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English definition of “blast”

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blast

verb uk   /blɑːst/ us    /blæst/

blast verb (EXPLODE)

[I or T] to explode or destroy something or someone with explosives, or to break through or hit something with a similar, very strong force: A tunnel was to be blasted through the mountains. They heard the guns blasting away all night. figurative Their latest album blasted (its way) up the charts (= moved very quickly because of its popularity).
See also
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blast verb (NOISE)

[I or T] to make a very loud and unpleasant noise: guns/music blasting (away/out)

blast verb (CRITICIZE)

[T] informal to criticize someone or something severely: The administration was blasted for failing to create jobs.
Phrasal verbs

blast

noun [C] uk   /blɑːst/ us    /blæst/

blast noun [C] (EXPLOSION)

an explosion: Three people were injured in the blast.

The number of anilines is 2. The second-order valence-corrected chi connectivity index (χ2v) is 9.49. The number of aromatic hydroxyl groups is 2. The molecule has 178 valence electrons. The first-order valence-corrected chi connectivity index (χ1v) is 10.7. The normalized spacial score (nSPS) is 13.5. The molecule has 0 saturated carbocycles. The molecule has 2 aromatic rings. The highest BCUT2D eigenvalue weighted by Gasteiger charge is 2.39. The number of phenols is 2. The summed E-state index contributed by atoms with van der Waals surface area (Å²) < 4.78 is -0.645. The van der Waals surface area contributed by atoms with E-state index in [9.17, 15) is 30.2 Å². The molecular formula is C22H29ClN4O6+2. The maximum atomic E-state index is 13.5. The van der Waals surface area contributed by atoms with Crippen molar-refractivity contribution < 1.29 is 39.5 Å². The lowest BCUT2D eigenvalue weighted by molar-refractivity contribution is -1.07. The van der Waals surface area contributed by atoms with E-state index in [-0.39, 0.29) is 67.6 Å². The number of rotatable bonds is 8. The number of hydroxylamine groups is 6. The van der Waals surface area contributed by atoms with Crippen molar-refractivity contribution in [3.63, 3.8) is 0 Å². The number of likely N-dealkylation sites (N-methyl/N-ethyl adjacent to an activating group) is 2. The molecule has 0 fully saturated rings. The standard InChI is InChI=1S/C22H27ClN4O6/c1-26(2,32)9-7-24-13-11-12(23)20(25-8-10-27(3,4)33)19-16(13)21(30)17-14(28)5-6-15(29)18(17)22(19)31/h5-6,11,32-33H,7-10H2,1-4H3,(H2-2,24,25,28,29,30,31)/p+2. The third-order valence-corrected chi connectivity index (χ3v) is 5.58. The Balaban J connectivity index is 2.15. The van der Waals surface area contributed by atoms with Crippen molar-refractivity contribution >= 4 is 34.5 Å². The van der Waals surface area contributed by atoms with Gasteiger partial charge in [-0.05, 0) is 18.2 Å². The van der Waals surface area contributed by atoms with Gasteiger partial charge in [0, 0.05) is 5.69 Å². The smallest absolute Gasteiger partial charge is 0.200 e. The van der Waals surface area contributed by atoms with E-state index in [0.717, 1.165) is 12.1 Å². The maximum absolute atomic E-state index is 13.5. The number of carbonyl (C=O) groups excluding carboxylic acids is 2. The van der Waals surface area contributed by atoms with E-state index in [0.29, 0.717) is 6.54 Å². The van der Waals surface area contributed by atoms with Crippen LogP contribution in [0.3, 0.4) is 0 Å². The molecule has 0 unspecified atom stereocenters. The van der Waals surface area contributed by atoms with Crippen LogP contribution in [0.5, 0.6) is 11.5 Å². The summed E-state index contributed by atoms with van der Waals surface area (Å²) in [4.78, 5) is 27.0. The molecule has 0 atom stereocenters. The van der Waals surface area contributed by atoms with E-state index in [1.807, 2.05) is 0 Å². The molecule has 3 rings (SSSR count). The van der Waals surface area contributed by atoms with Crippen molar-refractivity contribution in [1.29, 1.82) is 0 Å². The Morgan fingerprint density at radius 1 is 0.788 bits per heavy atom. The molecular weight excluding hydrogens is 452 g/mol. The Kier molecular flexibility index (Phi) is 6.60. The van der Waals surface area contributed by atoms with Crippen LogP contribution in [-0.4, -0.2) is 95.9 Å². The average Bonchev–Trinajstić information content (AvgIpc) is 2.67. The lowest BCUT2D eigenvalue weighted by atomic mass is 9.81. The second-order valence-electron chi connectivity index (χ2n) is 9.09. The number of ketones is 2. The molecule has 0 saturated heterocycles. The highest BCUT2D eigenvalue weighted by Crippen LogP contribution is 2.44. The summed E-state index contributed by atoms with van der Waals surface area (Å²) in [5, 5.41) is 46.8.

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blast noun [C] (AIR)

a sudden strong blow of air: A blast of cold air hit him as he opened the window.

blast noun [C] (NOISE)

a sudden loud noise: a blast of music The coach blew three blasts on a whistle.

blast noun [C] (EVENT)

[usually singular] US informal an exciting or enjoyable experience or event, often a party: You should have come with us last night - we had a real blast!

blast noun [C] (EMAIL)

US an email sent by a company or organization to a large number of people: He announced in an email blast to supporters that he is suspending his campaign.

blast

exclamation uk   /blɑːst/ us    /blæst/ ( also blast it) old-fashioned informal
an expression of anger: Oh blast! I've left my keys at home!
(Definition of blast from the Cambridge Advanced Learners Dictionary & Thesaurus © Cambridge University Press)
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